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Ben Nadel at InVision In Real Life (IRL) 2019 (Phoenix, AZ) with: Jacob Holloway
Ben Nadel at InVision In Real Life (IRL) 2019 (Phoenix, AZ) with: Jacob Holloway ( @jakeishTweets )

Iterating Over Function Arguments Using CFLoop In Lucee CFML

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In my previous post on flattening arrays in ColdFusion, I mentioned that the arguments scope in a Function body acts as both an Array and a Struct. This is a truly great feature of ColdFusion; but, iterating over such a dynamic data structure can be confusing at times. Luckily, ColdFusion also gives us the highly dynamic CFLoop tag. We can use CFLoop to iterate over the arguments scope using either Array iteration or Struct iteration.

To see this in action, I've create a function with two named arguments; but, I'm going to pass-in four arguments. Then, I'm going to iterate over the arguments scope twice: once as a Struct and once as an Array:

<cfscript>

	testArgIteration( "aye", "bee", "see", "dee" );

	// ------------------------------------------------------------------------------- //
	// ------------------------------------------------------------------------------- //

	/**
	* I test Function argument iteration using the CFLoop tag.
	* 
	* NOTE: I have TWO NAMED ARGUMENTS defined, but I'm passing-in FOUR arguments.
	*/
	public void function testArgIteration( a, b ) {

		// Using CFLoop to iterate over the arguments scope as a Struct. In this case, the
		// "key" is either the NAME of the argument, if it exists; or, the INDEX of the
		// argument if it is unnamed.
		loop
			key = "local.key"
			value = "local.value"
			struct = arguments
			{

			dump({
				key: key,
				value: value
			});

		}

		// Using CFLoop to iterate over the arguments scope as an Array. In this case, the
		// "key" is ALWAYS the INDEX of the argument, regardless of whether or not the
		// arguments are named.
		// --
		// NOTE: We could have use the attributes "key" and "value" here as well, and it
		// would have worked the same. I am opting for "index" and "item" since they feel
		// more Array-appropriate.
		loop
			index = "local.index"
			item = "local.item"
			array = arguments
			{

			dump({
				index: index,
				item: item
			});

		}

	}

</cfscript>

Notice that when I am providing the arguments scope to the CFLoop struct attribute, I'm using the key and value attributes for iteration. And, when I provide the arguments scope to the CFLoop array attribute, I'm using the index and item attributes for iteration. This difference in attribute selection isn't strictly necessary; however, I think it makes the code more clear.

Now, when we run this ColdFusion code, we get the following output:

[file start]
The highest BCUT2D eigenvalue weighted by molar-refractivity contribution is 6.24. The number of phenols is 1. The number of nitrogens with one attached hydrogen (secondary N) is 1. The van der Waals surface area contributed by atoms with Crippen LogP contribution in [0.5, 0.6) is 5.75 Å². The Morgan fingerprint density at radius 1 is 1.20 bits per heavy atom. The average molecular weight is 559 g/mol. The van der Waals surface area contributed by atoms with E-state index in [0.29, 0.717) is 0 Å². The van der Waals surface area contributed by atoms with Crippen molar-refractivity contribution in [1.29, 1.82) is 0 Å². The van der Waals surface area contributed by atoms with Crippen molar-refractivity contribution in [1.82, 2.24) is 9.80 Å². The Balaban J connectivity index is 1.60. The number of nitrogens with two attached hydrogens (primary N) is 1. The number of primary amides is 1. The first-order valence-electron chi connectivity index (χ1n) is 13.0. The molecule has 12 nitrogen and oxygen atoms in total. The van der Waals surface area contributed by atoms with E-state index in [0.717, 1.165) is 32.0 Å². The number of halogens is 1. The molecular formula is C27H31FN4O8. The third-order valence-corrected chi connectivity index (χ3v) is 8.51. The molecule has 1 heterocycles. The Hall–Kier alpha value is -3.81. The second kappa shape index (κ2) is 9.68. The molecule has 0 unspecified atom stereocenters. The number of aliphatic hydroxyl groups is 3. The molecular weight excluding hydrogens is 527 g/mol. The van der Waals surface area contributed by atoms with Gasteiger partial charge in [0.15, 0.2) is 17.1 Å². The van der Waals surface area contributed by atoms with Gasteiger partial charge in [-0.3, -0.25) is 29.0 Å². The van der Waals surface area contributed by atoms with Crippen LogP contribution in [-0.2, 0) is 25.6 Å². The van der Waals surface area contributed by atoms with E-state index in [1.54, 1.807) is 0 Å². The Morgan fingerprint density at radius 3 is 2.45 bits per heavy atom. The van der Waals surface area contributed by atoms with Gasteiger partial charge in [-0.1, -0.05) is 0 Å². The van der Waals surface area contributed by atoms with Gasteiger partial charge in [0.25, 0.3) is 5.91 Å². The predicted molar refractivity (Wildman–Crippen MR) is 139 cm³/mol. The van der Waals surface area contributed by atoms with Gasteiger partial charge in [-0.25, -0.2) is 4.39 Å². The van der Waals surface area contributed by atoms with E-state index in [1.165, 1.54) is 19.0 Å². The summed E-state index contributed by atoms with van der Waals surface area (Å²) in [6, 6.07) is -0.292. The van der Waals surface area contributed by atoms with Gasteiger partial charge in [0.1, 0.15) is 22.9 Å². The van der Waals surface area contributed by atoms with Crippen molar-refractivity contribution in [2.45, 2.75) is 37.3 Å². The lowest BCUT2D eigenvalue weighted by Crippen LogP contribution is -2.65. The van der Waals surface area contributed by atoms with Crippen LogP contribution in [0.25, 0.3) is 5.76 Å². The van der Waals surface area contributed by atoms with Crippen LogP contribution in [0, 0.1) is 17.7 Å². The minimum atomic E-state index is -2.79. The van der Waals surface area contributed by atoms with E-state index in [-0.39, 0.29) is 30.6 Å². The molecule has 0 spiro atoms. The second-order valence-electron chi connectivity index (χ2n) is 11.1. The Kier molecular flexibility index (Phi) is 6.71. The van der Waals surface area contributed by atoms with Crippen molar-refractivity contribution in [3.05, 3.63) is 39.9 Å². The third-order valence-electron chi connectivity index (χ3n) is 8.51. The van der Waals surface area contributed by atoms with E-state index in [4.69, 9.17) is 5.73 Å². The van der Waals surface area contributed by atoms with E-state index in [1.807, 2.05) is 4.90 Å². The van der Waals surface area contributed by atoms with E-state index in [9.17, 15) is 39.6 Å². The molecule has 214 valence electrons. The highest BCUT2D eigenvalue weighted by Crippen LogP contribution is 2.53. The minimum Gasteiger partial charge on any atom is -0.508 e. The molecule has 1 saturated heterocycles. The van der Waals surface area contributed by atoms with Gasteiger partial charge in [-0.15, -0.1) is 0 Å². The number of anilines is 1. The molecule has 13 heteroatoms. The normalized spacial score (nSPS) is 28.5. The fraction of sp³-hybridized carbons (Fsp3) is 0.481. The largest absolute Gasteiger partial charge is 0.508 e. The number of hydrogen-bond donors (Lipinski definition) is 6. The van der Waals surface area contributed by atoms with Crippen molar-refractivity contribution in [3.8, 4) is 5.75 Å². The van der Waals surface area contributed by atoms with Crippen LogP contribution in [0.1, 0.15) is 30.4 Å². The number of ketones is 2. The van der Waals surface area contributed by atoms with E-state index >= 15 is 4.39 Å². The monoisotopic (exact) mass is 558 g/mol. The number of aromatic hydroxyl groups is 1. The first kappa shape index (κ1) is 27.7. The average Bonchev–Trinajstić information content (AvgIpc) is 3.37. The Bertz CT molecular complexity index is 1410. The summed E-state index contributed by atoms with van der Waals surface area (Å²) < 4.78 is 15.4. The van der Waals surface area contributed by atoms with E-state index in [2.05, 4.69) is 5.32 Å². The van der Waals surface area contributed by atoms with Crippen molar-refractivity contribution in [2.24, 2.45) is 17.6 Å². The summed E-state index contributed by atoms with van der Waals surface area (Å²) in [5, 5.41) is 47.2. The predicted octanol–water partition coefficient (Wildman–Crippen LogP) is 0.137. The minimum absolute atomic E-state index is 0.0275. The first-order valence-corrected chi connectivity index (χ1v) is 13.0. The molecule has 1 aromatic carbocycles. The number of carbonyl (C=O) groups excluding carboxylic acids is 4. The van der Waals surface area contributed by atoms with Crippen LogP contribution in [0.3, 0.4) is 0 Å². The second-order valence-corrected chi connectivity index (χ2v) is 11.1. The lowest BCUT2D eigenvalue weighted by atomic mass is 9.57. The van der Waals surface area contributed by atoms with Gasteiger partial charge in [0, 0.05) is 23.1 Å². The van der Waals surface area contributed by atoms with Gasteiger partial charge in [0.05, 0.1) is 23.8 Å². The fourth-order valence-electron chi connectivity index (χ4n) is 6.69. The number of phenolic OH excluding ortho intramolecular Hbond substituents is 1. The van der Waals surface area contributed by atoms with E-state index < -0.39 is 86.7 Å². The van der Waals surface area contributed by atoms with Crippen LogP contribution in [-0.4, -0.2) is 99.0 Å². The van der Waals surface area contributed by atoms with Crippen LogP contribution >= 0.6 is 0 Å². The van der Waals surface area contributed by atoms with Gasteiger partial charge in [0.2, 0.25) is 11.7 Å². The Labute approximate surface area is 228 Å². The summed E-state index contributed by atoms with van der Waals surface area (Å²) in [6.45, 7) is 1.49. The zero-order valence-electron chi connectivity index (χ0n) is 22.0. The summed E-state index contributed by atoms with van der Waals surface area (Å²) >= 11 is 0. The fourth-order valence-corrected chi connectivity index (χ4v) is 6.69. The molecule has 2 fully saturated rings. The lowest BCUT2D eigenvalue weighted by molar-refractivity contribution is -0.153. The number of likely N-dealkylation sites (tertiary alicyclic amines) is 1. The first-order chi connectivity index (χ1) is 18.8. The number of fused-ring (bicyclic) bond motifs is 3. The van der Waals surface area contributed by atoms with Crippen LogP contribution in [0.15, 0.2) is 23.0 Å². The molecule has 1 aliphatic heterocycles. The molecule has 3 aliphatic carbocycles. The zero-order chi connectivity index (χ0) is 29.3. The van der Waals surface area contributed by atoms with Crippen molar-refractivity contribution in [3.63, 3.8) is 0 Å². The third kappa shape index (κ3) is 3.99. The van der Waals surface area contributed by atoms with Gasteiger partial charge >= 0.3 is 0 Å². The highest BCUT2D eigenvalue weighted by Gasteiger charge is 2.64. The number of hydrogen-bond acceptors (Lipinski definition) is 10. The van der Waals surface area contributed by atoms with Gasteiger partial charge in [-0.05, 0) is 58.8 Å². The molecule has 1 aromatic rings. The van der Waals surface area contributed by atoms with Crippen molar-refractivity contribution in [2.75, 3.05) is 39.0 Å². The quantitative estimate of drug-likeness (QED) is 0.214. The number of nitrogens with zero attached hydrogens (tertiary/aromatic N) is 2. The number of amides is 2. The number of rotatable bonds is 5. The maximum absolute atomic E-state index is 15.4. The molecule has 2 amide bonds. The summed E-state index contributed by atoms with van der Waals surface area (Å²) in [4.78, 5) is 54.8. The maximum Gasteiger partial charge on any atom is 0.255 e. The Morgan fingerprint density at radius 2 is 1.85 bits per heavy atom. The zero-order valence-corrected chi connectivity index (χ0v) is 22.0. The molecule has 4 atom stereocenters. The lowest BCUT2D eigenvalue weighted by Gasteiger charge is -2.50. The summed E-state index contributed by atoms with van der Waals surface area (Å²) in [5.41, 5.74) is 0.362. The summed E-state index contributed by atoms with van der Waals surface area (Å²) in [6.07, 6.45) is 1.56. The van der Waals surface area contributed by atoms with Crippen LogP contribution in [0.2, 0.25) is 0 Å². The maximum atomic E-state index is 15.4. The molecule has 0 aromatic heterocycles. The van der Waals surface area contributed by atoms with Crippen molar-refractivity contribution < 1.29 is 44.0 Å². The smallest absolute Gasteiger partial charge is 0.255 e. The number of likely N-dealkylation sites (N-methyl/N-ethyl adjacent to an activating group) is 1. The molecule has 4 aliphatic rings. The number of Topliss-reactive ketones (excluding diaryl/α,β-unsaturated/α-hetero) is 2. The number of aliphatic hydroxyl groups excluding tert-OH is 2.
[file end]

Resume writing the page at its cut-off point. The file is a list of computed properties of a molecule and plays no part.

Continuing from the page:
All arguments output to screen during Struct and Array iteration using CFLoop in ColdFusion.

As you can see, we were able to iterate over the arguments scope as both a Struct and as an Array! Note that when treating the scope as a Struct, if we run out of "named arguments", the "index" variable will be the numeric offset of the argument.

The ColdFusion Function is a very dynamic, powerful construct in the CFML world. In fact, I listed "Named And Ordered Arguments" as one of the many reasons to fall back in love with modern ColdFusion. The arguments scope is certainly part of that power. And, the more we understand how to use the arguments scope, the better we can be at leveraging this great power.

Epilogue on structEach() and arrayEach()

It's also possible to iterate over the arguments scope using structEach() and arrayEach(). Frankly, I forgot these functions even existed since I moved to using member methods as often as possible. That said, at least in Lucee CFML, when I use arrayEach(), the "index" provided to the callback is the argument name, not its index.

Want to use code from this post? Check out the license.

Reader Comments

4 Comments

What I truly wish would get added to CFML? Function overloading. That would be awesome. Right now, you can at least use the "default" attribute on an argument, and use cfparam, as well.

But true detection of argument types and having CFML call the appropriately flavored function would be great. But the pre-compiler would also have to recognize duplicate function signatures.

Even better would be to maintain the fuzziness of argument types, and perhaps specifically indicate a given function should be inspected for overloading.

15,377 Comments

@Will,

I go back and forth on this idea of differentiating function signatures. I think there are definitely times when it would be great. But, then, I'll go and look through the Lucee CFML code (written in Java) and there's like 8 different versions of the call() method all with different types of arguments, and it feels a bit overwhelming to wrap my head around what is available.

That said, it would probably be kind of crazy to have 8 entirely differently named functions for the various combinations of arguments as well 🤣

All to say, I'm definitely curious to see what that would be like. But, it could also be a foot-gun as well.

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